Product design is an emerging field at the intersection of tech and creative design; product design covers the research, creation, and ongoing improvement of products. Over the past few decades, digital product design has evolved as its own discipline, incorporating the best principles of classic product design while acknowledging the needs of the digital space.
All product designers act as client advocates, holding themselves responsible for seeing that the company delivers a product that meets user needs while also being safe, effective, aesthetic, and true to the company’s brand.
To accomplish this, product designers work with stakeholders ranging from sales and marketing, engineers and developers, and the users themselves. They bring together all requirements and concerns about a product in order to shape the best possible outcome.
At the heart of the role, the product designer must empathize with the end-user of the product to gain a sense of what the end user truly needs from the product. The product designer’s responsibility is to then find an appropriate intersection of client/business needs and the needs of the product end user.
How product designers create value in an organization
Product design can be a great career choice for individuals who want to understand a specific industry or industry segment, and be at the heart of their company’s efforts to provide cutting-edge solutions. It’s a highly visible role within a company, and a good product manager creates value for their organization that goes far beyond their most obvious contributions.
It takes months or years to effectively design, test, and release a product, and that means companies are investing huge sums of capital well before they are in a position to potentially make revenue.
Good product managers care enough about their industry to study it closely, and to make bold predictions about where it will move in the years ahead. Their research will be shared with the firm and can guide executive decision-making on other projects, as well as the efforts of teams ranging from engineers to sales forces.
Great product designers also plan and research how their products are being used once released, and are then responsible for improving their designs to better meet the expectations of users and the needs of the business.
This ability to shift can be especially critical in the fast-changing world of modern technology firms. A quick look at some of the top firms in technology today points to the need for constant evolution. Apple serves as an easy example of this evolution in action; Mac computer sales have fallen to just 10.4% of their revenue in 2020, from 86.2% in the year 2000.
As the market changed, Apple released laptops, iPods, iPhones, iPads, the Apple Watch, and other products to ensure they stayed relevant to the times, even if it meant changing the core of their company’s offerings. The same can be said for Amazon (once an online bookstore).
In every case, product designers serve as critical leaders in helping a firm’s executives and other stakeholders decide how to ensure short- and long-term success for their company. Existing and new customers are rewarded with better products and experiences, and the company benefits across the board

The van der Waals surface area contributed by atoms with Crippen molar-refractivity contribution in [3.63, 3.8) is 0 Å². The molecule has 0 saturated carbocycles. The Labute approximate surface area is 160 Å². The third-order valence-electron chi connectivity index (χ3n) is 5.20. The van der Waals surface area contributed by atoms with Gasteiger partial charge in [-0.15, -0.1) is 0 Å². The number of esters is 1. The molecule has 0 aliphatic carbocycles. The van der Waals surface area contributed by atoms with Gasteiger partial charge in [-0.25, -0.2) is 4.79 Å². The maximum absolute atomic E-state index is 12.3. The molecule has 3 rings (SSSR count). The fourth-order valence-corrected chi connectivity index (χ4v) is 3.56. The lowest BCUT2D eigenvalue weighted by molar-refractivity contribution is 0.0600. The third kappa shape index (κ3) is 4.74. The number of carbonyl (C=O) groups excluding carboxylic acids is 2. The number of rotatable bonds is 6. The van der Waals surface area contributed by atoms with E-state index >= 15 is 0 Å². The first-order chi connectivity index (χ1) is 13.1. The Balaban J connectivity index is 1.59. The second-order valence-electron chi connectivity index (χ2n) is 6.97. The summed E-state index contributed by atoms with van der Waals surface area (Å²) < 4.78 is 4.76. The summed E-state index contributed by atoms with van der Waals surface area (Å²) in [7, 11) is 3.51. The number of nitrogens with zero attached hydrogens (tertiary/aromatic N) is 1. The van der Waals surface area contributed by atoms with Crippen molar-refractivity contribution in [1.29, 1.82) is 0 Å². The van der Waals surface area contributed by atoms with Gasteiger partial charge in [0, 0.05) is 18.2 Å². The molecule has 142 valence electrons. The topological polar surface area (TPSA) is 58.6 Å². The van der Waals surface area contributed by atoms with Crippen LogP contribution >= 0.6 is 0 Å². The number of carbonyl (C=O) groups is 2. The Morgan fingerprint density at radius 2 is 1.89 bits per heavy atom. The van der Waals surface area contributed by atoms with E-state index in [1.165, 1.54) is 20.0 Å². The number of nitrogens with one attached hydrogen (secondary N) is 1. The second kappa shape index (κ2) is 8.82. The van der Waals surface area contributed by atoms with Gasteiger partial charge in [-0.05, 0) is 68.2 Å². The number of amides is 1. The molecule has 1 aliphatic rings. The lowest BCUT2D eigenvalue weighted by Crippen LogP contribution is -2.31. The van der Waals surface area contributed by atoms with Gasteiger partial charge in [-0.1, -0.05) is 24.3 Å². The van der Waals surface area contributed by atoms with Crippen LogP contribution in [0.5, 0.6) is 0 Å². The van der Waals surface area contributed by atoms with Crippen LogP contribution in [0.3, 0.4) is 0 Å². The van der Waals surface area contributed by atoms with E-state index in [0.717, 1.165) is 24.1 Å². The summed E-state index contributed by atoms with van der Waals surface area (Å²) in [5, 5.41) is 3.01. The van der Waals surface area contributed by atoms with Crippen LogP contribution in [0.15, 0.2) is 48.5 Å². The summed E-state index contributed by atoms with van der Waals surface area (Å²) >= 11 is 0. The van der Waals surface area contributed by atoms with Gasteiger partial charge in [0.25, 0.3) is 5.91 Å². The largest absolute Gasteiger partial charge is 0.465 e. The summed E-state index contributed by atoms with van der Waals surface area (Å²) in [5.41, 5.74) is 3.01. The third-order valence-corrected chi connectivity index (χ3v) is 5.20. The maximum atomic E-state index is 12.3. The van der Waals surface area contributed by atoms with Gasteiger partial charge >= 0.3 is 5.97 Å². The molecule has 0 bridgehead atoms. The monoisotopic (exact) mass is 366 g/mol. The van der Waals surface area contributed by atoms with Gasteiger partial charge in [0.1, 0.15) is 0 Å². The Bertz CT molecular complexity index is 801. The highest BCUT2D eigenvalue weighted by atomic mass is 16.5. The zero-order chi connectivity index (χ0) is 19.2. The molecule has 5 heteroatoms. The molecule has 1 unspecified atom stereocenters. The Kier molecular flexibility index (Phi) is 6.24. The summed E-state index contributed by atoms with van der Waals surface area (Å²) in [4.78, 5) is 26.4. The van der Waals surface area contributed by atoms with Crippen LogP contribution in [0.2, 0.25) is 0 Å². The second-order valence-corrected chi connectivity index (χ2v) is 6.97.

What is the difference between UX/UI designer and product designer?
As digital product design has matured, a number of specific roles have been created to support the most important aspects of the product design discipline. In essence, product design is a more general role, and there are specialized disciplines that make up the skillset of a product designer.
For example, product designers can now be specialized to focus on an application’s information architecture, data, and interfaces (sometimes called system design). In other cases, their focus could be on the interfaces that govern user interaction.
User interface (UI) designers concern themselves with the visual experience of a digital product. They deal with anything related to the aesthetics of the product, from basics (such as fonts and colors) to complex animations or special interfaces that provide the user with an enhanced and unique experience.
User experience (UX) designers are responsible for the user’s entire engagement and experience with the product from beginning to end. From the moment a customer downloads or opens a product, until the moment they finish using it, a user experience designer will have considered the overall flow of the screens or messages they see and other key details such as how and when data is stored for future sessions.
In both cases, these product design professionals are thinking about the user’s experience – and this is obviously critical to product success. But a digital product designer will be operating at a higher level, with equal responsibility for ensuring a quality user experience, and for the back end design that represents the company’s experiences with the product.
How is a product going to securely capture user data and analyze it in real time? How will data be delivered back to them? What API partnerships will be needed to connect the product to other key players in the space? These are just some of the many questions a digital product designer will consider in their work.
Anyone interested in a career in digital product management — including UX/UI design — should ensure they are comfortable with the full range of product design skills including:
- The UX Process — including standard tools, market research, analyzing the competitive landscape and creating prototypes; To manage UX, you should be comfortable thinking abstractly and planning concepts.
- The UI Process — including design principles, typography and design patterns, creating mockups, designing products that fit OS-specific guidelines, etc. To manage UI, you should be comfortable executing concepts at a granular level.
- The overall design thinking process, including product design frameworks, conducting research, prioritizing stakeholder needs, and effective communication to all teams throughout the process.
What skills does a product designer need?